Grapes Of Wrath By Steinbeck

The Grapes of Wrath: The Purpose of the Interchapters – Sara Stark Initially, I found the interchapters to be annoying, interruptions to the story. It was only when I realized the point in having the interchapters that I understood that not only did they not interrupt the story, but they added to it tremendously. The interchapters provide indirect comments or general situations which suggest something about the personal tragedies of the main characters.

These comments and situations help give the reader an understanding of what the characters are going through by either showing metaphorically their present or future triumphs nd struggles or explaining the history of the period that they lived in. Chapter three is an interchapter. It describes a concrete highway that a land turtle struggled to cross. The turtle was finally almost there when it was hit by a truck and its shell was chipped and it was thrown on its back. The turtle had to struggle even hard but it did get going again.

This chapter represented the continual struggle of that the Joads would have to face throughout the entire story. Throughout the novel the Joads meet many hardships. They are forced to leave their home, lose family members such as the grandparents and Noah, work for low wages, and suffer from hunger floods and cruel prejudices in California. But, just as the turtle refused to be swayed from his purpose so will the Joads. Chapter five is an interchapter that discusses a tractors hired by banks or a corporations that would come to the land and plow through it, destroying everything in its path.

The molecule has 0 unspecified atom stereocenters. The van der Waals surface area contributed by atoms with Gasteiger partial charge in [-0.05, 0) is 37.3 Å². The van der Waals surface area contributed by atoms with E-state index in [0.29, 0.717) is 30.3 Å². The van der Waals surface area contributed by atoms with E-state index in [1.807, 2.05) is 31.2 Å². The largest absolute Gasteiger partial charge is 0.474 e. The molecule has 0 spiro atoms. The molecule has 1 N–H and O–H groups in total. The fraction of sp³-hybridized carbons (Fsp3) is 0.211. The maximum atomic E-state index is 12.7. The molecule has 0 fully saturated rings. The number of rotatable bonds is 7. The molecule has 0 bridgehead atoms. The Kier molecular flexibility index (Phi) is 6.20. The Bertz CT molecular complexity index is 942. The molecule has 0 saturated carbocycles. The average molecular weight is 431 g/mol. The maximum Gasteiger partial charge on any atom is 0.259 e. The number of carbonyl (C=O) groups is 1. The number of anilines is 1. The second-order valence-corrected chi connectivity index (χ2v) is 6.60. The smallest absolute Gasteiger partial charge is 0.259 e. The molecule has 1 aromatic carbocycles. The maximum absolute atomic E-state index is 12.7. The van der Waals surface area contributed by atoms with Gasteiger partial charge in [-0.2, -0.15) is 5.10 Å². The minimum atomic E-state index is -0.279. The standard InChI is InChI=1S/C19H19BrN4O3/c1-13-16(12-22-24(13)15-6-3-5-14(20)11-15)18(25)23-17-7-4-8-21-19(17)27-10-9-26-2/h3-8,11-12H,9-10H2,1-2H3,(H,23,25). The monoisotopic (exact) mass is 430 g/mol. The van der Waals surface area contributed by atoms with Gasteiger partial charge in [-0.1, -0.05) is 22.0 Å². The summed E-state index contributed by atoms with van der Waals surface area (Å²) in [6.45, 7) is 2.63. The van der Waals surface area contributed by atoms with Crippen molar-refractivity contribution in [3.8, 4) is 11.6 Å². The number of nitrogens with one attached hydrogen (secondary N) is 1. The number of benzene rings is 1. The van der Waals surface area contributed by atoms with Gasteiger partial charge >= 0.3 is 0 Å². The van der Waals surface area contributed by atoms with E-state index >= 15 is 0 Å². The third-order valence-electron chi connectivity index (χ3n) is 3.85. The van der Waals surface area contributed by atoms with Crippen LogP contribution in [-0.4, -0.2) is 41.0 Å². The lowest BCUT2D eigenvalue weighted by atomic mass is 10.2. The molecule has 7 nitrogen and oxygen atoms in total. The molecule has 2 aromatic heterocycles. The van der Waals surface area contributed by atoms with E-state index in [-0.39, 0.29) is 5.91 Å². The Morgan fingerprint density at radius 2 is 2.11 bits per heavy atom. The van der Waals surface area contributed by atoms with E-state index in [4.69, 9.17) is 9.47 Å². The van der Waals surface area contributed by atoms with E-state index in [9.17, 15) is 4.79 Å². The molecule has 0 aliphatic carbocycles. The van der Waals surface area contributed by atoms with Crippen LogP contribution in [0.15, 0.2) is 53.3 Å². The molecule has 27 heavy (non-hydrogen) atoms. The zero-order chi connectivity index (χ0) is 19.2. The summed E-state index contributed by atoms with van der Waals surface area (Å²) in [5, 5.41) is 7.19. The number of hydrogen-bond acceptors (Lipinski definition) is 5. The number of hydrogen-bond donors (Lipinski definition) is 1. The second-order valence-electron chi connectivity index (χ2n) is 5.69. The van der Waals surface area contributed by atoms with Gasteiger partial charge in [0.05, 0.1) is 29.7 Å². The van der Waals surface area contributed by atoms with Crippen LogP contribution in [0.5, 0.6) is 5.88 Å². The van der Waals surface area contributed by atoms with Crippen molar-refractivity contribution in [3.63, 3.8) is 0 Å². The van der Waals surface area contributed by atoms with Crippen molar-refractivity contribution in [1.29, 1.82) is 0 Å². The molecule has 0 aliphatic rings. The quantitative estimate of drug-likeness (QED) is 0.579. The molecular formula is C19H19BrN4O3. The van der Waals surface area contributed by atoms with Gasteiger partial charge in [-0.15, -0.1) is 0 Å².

The chapter is an abstract conflict between the tenant farmer and the banks and shows the pain of a tenant farmer upon leaving the land that was settled by their grandfather. The tenant farmer was so upset that he threatened to shoot the driver . Another chapter describes a tenant farmer who has to leave and is cheated into paying to much for a car. Chapter nine describes the generalized families who must sell their sentimental goods at absurdly low prices. These chapters present the situations which the Joads come across very soon.

The Joads have to leave their land and sell all their things. Pa dreads telling Ma, in chapter ten, the price he sold their things for. Grandpa threatens to kill the tractor driver who was plowing their land just like the tenant farmer who Steinback described. The Joads had to buy a used car in order to go to California. The interchapters provided general social situations which Joads had to face. Interchapters nineteen and twenty one the development of land ownership in California.

Chapter nineteen explains how the Americans took California from the Mexicans and people known as “squatters” acquired lots of land and thought of it as their own. They hired people to work the land and became great owners. The problem was that many people from Kansas, Oklahoma and Texas began to arrive and the owners didn’t want them to become “squatters” so they hated them and called them “Okies”. These owners cut wages in order to pay policemen to guard and rotect their property.